By Shawn Byrne
“What the heck am I doing?”
It was the question Wickenburg High School teacher Bill Babyar asked himself as soon as he found out he was named New Business Educator of the Year by the Arizona Business Education Association for the 2018-2019 school year.
“It was humbling. I worked pretty hard last year getting things in order,” Babyar said. “I live an hour away, still do, and it wasn’t the easiest thing to do. It was nice to have my mentors around and that they felt I did a good enough job.”
In his first year of teaching, Babyar installed the Future Business Leaders of America (FBLA) program at WHS, replacing the Distributive Education Clubs of America (DECA) program that had been at the school for many years.
The transition’s success is easily measurable. The WHS FBLA Career and Technical Student Organization (CTSO) – it is not a club – finished in fifth place at the 2019 State Leadership Conference in the community service category.
The three-member team – 2019 WHS graduate Carlos Vazquez Cota, current senior and FBLA president Madison McBride, and current junior Danny Smith – collected professional clothing from the community as its community service project and purchased more clothing with money from FBLA fundraisers. The clothing was used by students throughout the school for job interviews and internships, and other needs they may have had for professional clothing.
FBLA put together about 100 outfits that were given out to students. Some pupils came away with full business attire, including shirts, ties, and shoes. If a student only needed one item of clothing, they could choose to take just the one.
The FBLA team parlayed that fifth-place finish at state and took their bid to the National Leadership Conference in San Antonio. The Wranglers competed against about 130 teams from around the country, which had already competed against the hundreds – if not thousands – of teams from the many high schools.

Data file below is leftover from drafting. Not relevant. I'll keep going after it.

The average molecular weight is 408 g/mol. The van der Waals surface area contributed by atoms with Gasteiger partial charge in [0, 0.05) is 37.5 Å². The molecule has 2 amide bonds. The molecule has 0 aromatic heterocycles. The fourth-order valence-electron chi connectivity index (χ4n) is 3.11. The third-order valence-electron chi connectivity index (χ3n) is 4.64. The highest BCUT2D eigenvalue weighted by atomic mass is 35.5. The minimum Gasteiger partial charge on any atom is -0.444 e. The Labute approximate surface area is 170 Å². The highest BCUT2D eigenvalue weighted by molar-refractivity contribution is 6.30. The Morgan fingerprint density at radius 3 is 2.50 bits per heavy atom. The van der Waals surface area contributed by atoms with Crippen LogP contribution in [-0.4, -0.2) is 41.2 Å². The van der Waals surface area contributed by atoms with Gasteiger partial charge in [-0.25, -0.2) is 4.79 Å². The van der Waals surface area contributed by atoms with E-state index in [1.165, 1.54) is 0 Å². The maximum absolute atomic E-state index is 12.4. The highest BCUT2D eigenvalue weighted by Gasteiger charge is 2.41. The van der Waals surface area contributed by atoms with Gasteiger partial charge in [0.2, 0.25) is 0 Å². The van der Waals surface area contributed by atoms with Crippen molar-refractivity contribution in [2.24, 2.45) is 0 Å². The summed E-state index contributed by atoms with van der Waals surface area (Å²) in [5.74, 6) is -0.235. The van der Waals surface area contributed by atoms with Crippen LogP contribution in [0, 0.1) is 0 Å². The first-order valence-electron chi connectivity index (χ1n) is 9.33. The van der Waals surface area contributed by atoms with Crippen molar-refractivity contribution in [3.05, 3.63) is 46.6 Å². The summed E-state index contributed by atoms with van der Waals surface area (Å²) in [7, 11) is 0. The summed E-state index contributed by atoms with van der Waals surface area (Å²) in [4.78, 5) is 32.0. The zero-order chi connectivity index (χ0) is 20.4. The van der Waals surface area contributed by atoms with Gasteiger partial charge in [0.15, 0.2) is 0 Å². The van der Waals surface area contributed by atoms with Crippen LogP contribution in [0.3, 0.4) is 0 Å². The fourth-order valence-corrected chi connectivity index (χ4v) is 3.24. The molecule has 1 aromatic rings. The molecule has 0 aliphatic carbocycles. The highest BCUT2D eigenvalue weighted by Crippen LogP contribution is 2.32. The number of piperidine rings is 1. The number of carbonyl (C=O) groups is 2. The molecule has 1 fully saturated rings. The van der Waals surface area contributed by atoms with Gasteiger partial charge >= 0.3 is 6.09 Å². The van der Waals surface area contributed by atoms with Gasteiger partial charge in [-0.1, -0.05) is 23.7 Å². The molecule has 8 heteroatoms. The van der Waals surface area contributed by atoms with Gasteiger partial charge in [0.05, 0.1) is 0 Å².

Wickenburg moved on the finals of the community service category, reaching the top 19. The three representatives of WHS were not done. They finished in 10th place nationally in the first year the organization existed.
“When they called out or name, I thought ‘hey, that’s pretty cool. That’s great,’” Danny Smith said. “It was nerve-racking walking up there. The placed was filled. Getting our trophy and picture taken was fun.”
Babyar and his wife of six months, Savannah, don’t have any children yet, but the teacher found himself having a parent moment.
“It was the first year of FBLA for them. It was the first year they did a community service project,” Babyar said. “The idea didn’t come into fruition until December, and for them to do that so quickly was amazing. I just know that is how I’m going to feel when my future kids have their moments. I was just proud they did that. It was really cool.”
The success of WHS’s FBLA in its first year is a testament to how Babyar builds relationships with his students. He quickly poured himself into their goals and ambitions, and his pupils noticed and responded.
“Though relatively new to teaching, the many recognitions he has received are evidence of his hard work and commitment to kids and their learning,” said Mark Gorman, WHS principal. “He creates opportunities for students to learn by doing, so his kids are always active learning here at WHS and we often see his class around campus.”
FBLA president Madison McBride was at first tentative, and even slightly afraid, when her previous advisor left and Babyar was on his way to Wickenburg.
“Before my junior year, my advisor, who was like a mother to me, left and it was a really hard deal for me,” McBride said. “I was scared who my new advisor was going to be.”
Babyar quickly put the senior at ease.
“He proved to be outstanding. I was so relieved after awhile,” she said. “After I realized what kind of person he was, he’s inspired me so much. He’s helping with my decisions about college and he does what is best for all the kids.”
Babyar and the FBLA members have even more on their plates this year. In addition to preparing for state and national competitions, Wickenburg High School is hosting the Region 4 Conference competition on Jan. 25.
The competition will be held in the Del E. Webb Center For the Performing Arts. There are about 500-600 students expected for the competition, and there is an ongoing call for judges.
“For little Wickenburg to get this honor to host this big region of Arizona is cool,” Babyar said. “People who are experienced in job interviews, sports entertainment management, public speaking, and other business areas can help give the kids some prep before the state tournament in April.”
Babyar can reached by email at email@example.com.